“Unless a man has been shocked to the depths at himself and the things he is capable of, as well as at the failings of humanity as a whole, he cannot possibly understand the full import of Advent.

If the whole message of the coming of God, of the day of salvation, of approaching redemption, is to seem more than a divinely-inspired legend or a bit of poetic fiction, two things must first be accepted unreservedly.

First, that his life is both powerless and futile in so far as by itself it has neither purpose nor fulfillment…

Secondly, it must be recognized that it is God’s alliance with man, his being on our side, ranging himself with us, that corrects this state of meaningless futility…

Advent, even when things are going wrong, is a period from which a message can be drawn. May the time never come when men forget about the good tidings and promises, when, so immured within the four walls of their prison that their very eyes are dimmed, they seen nothing but grey days through barred windows placed too high to see out of. May the time never come when mankind no longer hears the soft footsteps of the herald angel, or his cheering words that penetrate the soul. Should such a time come all will be lost. Then indeed we shall be living in bankruptcy and hope will die in our hearts. For the first thing a man must do if he wants to raise himself out of this sterile life is to open his heart to the golden seed which God’s angels are waiting to sow in it. And one other thing; he must himself throughout these grey days go forth as a bringer of glad tidings. There is so much despair that cries out for comfort; there is so much faint courage that needs to be reinforced; there is so much perplexity that yearns for reasons and meanings. God’s messengers, who have themselves reaped the fruits of divine seeds sown even in the darkest hours, know how to wait for the fulness of harvest. Patience and faith are needed, not because we believe in the earth, or in our stars, or our temperament or our good disposition, but because we have received the message of God’s herald angel and have ourselves encountered him.”

–From The Prison Meditations of Alfred Delp

Fr. Alfred Delp (1907-1945), a Germanconvert and a priest, fell into the hands of the Nazis during WWII.  His crime, as he observed, consisted simply in being a Jesuit.

He was relegated to a solitary cell with both hands shackled. While awaiting trial, he managed to work one hand free and to write, among other things, a stunning series of Advent Meditations.

One incident speaks volumes about his humility and his capacity for mercy. The Nazis were beating him and calling him ‘Liar!’ because he wouldn’t. give up the names of his friends. He wrote, “I prayed hard, asking God why he permitted me to be so brutally handled, and then I saw that there was in my nature a tendency to pretend and deceive.”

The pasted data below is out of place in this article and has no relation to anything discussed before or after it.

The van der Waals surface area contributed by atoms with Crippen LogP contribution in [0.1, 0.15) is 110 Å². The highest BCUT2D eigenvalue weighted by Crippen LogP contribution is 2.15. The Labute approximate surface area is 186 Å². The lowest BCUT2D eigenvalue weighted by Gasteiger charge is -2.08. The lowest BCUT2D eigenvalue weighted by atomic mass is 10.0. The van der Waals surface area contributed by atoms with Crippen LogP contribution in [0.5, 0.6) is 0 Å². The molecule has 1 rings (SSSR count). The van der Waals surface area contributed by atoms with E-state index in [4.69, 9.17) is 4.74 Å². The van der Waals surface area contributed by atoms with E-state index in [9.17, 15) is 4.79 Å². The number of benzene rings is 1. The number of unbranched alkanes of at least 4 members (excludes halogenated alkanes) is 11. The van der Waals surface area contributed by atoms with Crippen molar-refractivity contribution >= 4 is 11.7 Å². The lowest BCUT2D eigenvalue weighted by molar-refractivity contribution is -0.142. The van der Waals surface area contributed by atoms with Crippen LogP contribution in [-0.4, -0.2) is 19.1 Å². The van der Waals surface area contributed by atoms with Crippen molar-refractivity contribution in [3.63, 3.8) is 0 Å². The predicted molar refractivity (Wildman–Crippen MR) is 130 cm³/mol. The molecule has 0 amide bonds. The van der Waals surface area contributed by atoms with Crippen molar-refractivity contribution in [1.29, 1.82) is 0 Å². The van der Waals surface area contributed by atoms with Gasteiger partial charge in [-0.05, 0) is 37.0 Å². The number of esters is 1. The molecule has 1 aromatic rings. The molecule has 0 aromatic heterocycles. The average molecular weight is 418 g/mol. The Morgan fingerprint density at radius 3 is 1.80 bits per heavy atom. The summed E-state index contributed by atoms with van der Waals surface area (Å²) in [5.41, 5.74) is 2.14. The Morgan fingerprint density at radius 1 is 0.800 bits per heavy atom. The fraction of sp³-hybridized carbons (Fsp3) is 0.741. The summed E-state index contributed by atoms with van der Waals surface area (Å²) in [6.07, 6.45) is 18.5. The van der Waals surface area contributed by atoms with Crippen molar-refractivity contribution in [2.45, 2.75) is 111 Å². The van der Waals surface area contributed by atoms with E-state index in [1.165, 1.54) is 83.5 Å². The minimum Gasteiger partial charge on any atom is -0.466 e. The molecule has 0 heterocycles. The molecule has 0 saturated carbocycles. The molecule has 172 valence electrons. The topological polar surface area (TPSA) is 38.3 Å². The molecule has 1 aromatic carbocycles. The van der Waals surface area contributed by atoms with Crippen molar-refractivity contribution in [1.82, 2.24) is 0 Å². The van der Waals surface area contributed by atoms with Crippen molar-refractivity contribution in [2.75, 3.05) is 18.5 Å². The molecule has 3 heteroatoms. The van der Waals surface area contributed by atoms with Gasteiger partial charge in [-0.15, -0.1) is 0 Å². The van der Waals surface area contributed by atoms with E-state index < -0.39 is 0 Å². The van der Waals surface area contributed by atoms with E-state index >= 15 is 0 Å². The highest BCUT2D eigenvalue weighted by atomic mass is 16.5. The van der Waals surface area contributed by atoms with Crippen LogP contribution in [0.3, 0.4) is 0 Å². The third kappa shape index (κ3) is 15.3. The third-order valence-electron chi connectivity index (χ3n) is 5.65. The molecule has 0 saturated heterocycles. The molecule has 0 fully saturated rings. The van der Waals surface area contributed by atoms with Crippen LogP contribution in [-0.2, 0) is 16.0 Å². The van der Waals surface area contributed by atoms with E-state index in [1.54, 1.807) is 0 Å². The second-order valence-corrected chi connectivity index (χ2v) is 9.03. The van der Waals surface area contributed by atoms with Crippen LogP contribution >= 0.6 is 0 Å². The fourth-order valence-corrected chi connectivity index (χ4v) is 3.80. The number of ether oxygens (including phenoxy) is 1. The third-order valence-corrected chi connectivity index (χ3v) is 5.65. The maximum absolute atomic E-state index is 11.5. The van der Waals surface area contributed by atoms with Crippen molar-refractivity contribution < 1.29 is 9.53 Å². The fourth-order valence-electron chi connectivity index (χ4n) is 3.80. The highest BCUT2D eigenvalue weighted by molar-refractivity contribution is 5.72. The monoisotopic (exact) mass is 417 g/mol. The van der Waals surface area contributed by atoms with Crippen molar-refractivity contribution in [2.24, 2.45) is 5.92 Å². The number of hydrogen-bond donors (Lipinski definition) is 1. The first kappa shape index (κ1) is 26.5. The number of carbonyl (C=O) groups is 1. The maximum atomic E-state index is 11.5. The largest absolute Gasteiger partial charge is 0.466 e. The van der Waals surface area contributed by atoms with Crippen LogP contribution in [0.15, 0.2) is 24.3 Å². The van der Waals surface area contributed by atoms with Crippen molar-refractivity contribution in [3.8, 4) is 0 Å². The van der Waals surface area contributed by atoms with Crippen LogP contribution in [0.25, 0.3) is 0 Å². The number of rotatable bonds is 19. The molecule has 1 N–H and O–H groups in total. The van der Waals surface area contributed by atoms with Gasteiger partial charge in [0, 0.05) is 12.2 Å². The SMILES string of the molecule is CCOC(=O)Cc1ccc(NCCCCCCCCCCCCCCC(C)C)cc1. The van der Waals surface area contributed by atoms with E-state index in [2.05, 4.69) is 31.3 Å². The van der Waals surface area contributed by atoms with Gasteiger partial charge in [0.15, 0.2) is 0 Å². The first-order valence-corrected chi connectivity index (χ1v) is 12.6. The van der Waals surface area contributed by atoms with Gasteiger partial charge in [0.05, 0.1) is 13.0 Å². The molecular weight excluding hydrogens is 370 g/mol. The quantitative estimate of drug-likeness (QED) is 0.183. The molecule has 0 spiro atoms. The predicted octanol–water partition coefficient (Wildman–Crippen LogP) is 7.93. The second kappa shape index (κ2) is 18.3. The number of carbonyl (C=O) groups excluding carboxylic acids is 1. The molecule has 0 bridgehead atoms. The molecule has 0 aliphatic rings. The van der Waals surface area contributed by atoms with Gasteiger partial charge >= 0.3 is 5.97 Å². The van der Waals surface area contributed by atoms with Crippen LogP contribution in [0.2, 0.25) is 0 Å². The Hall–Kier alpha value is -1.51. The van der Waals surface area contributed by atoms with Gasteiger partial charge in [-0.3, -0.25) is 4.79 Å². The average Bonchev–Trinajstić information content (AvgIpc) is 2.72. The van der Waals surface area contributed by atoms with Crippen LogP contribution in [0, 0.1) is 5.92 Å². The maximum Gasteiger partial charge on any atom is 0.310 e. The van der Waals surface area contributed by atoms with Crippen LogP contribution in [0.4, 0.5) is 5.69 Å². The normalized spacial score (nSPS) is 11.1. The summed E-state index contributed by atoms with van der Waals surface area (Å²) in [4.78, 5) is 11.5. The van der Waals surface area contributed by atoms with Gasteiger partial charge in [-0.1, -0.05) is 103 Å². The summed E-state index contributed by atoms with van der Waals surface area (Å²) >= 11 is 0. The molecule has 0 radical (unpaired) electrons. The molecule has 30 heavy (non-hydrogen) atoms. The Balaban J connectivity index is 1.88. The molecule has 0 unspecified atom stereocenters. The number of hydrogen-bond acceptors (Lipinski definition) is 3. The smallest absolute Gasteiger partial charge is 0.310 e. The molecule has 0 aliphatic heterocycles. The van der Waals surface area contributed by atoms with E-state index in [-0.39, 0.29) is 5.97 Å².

Sentenced to death, awaiting execution, Fr. Delp didn’t waste his time hating. He hoped, he wrestled with his conscience, he asked forgiveness, he apologized to all those to whom he had been unkind, unfair, and prideful. He wrote, “I will honestly and patiently await God’s will I will trust him till they come to fetch me. I will do my best to ensure that this blessing, too, shall not find me broken and in despair.”

Fr. Delp was executed by hanging on February 2, 1945. The Nazis scattered his ashes over a manure field.


  1. Meg GINNETTI says: Reply

    “Count it all Joy”
    Wow – thanks Heather for meeting Fr Delp and for that encouragement from you both!

  2. Lawrence McDonald says: Reply

    Fr Delp’s Prison Writings is my go to reading for Advent. Your presentation of it, Heather, is perfect.
    There are so many aspects that deeply inspire and inform. The clarity of thought and quality of writing is
    astonishing, especially given the fact that he was staring death in the face, to be delivered by a regime of hellish cruelty. To maintain a sane vision in the face of such madness- it puts me in mind of Ignatius of Antioch and most assuredly Julia de Beausobre.

    Thank you, Heather. As always –

  3. HEATHER KING says: Reply

    Thanks, Meg and Lawrence–yes, I got my copy used at a bookstore in I think Minnesota, intro by Thomas Merton, and every time I open Fr. Delp’s meditations I am astounded anew. For one thing, they could have been written yesterday, so astute, far-reaching and prescient are his insights into the spiritual bankruptcy of the world, and the part we all play in it…and yet his tone is hopeful, buoyant even, though he clearly knows he is facing death. I can’t believe his cause for canonization hasn’t been opened–he def belongs in a side chapel in San Bartolomeo, the church of the modern-day martyrs in Rome…I should do a post on Beausobre’s “The Woman Who Could Not Die”…or I might have already, in the archives…will check…Blessed Advent!